Jury in coroner's inquest determines county inmate's overdose was accidental

Investigators unsure how Vallejo man acquired drugs while in jail

A man who died of a heroin overdose in his cell at the Martinez Detention Facility last year was found to have died as a result of an accident during a coroner's inquest Thursday morning.

James Darryl Cooper, 45, was found unresponsive when Deputy Brandon Gallagher checked his room around 12:45 a.m. on Jan. 24, 2018.

Cooper was not breathing and had no pulse when Gallagher called for medical aid, pulled him off the cell's lower bunk and administered CPR.

Medical personnel took over the effort to save Cooper's life and the jail's command staff sequestered Gallagher, sending him to an isolated area until he could be interviewed a couple hours later, Gallagher said at Thursday's inquest hearing.

Contra Costa County convenes a coroner's inquest to determine the manner of death whenever a person dies and law enforcement or correctional personnel are involved. A jury can make one of four possible findings: that the death happened at the hands of another other than by means of an accident, or by accident, suicide or natural causes.

Detective Matthew Ingersoll, who was brought in to investigate, told jurors his primary role was to interview other inmates near the scene of Cooper's death. One of those inmates told Ingersoll he'd heard someone in a nearby cell discussing pills and drugs, but had not been able to determine who was talking.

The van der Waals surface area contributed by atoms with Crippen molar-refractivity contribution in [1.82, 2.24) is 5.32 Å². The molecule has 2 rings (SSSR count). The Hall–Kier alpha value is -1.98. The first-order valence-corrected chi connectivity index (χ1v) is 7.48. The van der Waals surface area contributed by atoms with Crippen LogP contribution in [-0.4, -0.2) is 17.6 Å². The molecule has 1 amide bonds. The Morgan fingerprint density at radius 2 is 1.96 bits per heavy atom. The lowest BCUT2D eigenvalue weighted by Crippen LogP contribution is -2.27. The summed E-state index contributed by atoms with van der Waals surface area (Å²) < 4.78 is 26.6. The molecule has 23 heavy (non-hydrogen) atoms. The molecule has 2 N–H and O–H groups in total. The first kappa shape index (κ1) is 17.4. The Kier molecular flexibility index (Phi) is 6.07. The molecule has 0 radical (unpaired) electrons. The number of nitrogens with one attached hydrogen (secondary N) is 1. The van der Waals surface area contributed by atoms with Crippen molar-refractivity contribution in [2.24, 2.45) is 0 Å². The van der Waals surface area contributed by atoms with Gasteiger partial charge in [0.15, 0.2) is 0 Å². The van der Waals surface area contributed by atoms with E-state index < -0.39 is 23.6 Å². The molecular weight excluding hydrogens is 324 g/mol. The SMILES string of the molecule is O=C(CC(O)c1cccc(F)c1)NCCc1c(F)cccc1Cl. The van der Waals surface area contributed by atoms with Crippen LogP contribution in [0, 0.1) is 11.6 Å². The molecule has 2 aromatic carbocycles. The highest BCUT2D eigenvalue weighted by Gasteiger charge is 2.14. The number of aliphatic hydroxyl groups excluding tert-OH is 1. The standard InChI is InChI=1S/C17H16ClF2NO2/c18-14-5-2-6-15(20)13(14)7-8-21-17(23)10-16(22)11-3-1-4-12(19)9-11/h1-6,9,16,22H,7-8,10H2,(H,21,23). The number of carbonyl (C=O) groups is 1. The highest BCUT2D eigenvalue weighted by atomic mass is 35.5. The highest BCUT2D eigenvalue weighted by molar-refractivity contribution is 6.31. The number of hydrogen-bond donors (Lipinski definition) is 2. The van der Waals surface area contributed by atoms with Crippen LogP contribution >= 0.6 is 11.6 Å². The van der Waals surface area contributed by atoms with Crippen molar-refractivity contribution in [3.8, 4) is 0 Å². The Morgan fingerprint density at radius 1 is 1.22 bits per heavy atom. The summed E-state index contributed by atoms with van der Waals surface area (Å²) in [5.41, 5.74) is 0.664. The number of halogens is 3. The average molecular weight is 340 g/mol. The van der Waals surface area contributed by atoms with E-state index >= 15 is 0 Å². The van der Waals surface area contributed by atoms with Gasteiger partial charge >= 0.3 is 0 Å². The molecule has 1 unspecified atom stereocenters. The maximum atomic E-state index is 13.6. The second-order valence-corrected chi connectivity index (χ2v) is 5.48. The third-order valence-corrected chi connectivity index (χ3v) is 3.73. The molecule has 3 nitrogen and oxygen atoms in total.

Ingersoll wasn't able to prove exactly how Cooper obtained drugs while in custody, but he speculated that the drugs may have been smuggled into the Martinez Detention Facility inside someone's body -- possibly even inside Cooper himself. The Vallejo man was in the jail on a warrant for domestic violence.

"If they know they're coming in to jail, sometimes they'll hide the drugs in or on their bodies," Ingersoll said. "They'll then excrete those items and either use them or sell them."

Correctional deputies are pretty good at finding drugs and other contraband hidden in the clothing of an incoming inmate, but it's more difficult to find items that have been secreted inside a body cavity.

Dr. Ikechi Ogan, a pathologist working for the coroner's office, said there was no external sign of injury when her performed an autopsy on Cooper's body.

"Because it's an in-custody death, it's important to rule out any injuries," Ogan said.

There were, however, externally visible signs of disease.

Cooper was obese, according to Ogan. His heart was enlarged, possibly as a result of high blood pressure or drug use, and his liver showed signs of heavy alcohol use.

Cooper's lungs showed signs of emphysema and were very heavy due to a buildup of fluid, both of which may indicate he may have been a heavy smoker at one point.

Thursday morning's inquest took less than three hours, and after a brief recess eight of the 12 jurors reported that they had determined Cooper's death was accidental in nature. Three jurors determined he had died of natural causes and one determined it had been a case of suicide.

— Bay City News Service

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